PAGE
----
Christopher Cutts, Director of the Christopher Cutts Gallery in Toronto talked to galleryIntell about Martin C Herbst, a German artist who drew inspiration from a classic painting by Parmigianino and offered a new perspective on treating surfaces. The gallery deals in critically acclaimed, important new and historical works of modern and contemporary art produced by high-caliber artists from Canada, the United States, Britain, Germany, the Czech Republic, and Denmark.
Christopher Cutts: My name is Christopher Cutts, from the Christopher Cutts Gallery. I have been kickin’ around for over 25 years. I’m showing in the Modern section at The Armory, so a big part of my program is Canadian Modernism. Here’s the spanner in the works, as I bring a European contemporary artist into the Modernist section – Martin C Herbst and his Parmigianino series.
This is from a series that he has been working on for about 4 to 5 years, which he calls his Parmigianino body of work, inspired by the Mannerist painter Parmigianino. In the 16th century, he painted a self-portrait, while looking in a shaving mirror. He then presented that self-portrait on a red velvet cushion to the Pope. You must remember that in the 16th century, all mirrors were convex, so when you look at the portrait, you will notice that everything is distorted. His hand – which is close to the mirror – is distorted, and so is the rest of the background. However, his face is perfectly flat, almost as if he is looking in a 21st century mirror.
That was a point of departure for Martin, and he started doing a series of portraits on stainless steel spheres. And, as you can see on the sphere, since (of course) it is impossible to make the face flat because it is painted on a convex surface, you get a distorted feel.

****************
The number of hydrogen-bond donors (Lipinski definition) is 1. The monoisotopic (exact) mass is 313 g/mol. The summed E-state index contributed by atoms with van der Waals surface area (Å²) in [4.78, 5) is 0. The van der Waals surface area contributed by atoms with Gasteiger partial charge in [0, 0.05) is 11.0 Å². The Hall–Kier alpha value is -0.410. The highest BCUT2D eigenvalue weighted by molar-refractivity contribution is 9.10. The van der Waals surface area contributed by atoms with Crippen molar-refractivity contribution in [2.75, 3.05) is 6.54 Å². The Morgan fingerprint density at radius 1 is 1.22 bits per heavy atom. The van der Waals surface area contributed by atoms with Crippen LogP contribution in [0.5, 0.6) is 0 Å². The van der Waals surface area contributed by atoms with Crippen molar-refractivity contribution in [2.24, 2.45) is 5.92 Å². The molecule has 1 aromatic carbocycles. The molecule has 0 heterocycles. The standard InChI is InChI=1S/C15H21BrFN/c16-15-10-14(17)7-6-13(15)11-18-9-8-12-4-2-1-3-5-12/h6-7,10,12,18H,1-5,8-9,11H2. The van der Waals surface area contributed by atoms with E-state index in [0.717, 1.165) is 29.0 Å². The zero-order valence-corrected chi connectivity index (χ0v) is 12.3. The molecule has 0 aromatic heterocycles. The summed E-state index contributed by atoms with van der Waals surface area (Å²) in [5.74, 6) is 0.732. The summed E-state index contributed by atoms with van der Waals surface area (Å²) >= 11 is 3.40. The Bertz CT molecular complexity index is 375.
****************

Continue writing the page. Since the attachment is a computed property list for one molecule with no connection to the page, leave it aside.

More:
Now, this isn’t Parmigianino, in fact, this one is a part of the Lena series, and he has actually painted his daughter’s face. It is important to notice the reflection on the back of the sphere. He goes through great pains to make sure that it is as perfect as one can possibly make it. There is a wonderful mirrored finish when you come over here – where you can see us reflected. Also, it is great the way the sphere reflects the whole room that it is in. This is a three dimensional object, which takes a big space because of the face on one side and the reflection from the mirror element on the other.
Interview © galleryIntell. Images Courtesy of the Christopher Cutts Gallery. Artwork © Martin C. Herbst
The Parmigianino painting (a very small canvas, easily missed in the salon-style installation) is in the permanent collection of the Kunsthistorisches Museum in Vienna.